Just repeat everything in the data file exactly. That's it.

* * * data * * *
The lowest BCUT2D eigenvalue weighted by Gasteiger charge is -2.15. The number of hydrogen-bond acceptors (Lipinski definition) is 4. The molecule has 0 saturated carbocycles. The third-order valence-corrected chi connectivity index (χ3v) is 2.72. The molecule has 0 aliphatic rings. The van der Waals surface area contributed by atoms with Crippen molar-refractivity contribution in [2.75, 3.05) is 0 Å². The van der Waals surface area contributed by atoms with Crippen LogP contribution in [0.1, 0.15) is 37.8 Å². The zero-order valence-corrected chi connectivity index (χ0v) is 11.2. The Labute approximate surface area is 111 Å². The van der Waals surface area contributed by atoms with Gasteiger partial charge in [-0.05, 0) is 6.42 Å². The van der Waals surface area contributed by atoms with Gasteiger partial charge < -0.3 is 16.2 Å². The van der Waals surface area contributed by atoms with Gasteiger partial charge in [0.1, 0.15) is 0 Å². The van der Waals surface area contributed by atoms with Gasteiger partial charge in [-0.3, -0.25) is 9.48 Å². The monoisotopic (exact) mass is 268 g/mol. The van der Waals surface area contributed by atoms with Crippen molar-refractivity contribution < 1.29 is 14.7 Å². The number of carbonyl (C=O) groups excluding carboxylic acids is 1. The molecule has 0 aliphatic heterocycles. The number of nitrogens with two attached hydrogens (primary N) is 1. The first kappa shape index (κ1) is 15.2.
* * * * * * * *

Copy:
The lowest BCUT2D eigenvalue weighted by Gasteiger charge is -2.15. The number of hydrogen-bond acceptors (Lipinski definition) is 4. The molecule has 0 saturated carbocycles. The third-order valence-corrected chi connectivity index (χ3v) is 2.72. The molecule has 0 aliphatic rings. The van der Waals surface area contributed by atoms with Crippen molar-refractivity contribution in [2.75, 3.05) is 0 Å². The van der Waals surface area contributed by atoms with Crippen LogP contribution in [0.1, 0.15) is 37.8 Å². The zero-order valence-corrected chi connectivity index (χ0v) is 11.2. The Labute approximate surface area is 111 Å². The van der Waals surface area contributed by atoms with Gasteiger partial charge in [-0.05, 0) is 6.42 Å². The van der Waals surface area contributed by atoms with Gasteiger partial charge < -0.3 is 16.2 Å². The van der Waals surface area contributed by atoms with Gasteiger partial charge in [0.1, 0.15) is 0 Å². The van der Waals surface area contributed by atoms with Gasteiger partial charge in [-0.3, -0.25) is 9.48 Å². The monoisotopic (exact) mass is 268 g/mol. The van der Waals surface area contributed by atoms with Crippen molar-refractivity contribution < 1.29 is 14.7 Å². The number of carbonyl (C=O) groups excluding carboxylic acids is 1. The molecule has 0 aliphatic heterocycles. The number of nitrogens with two attached hydrogens (primary N) is 1. The first kappa shape index (κ1) is 15.2.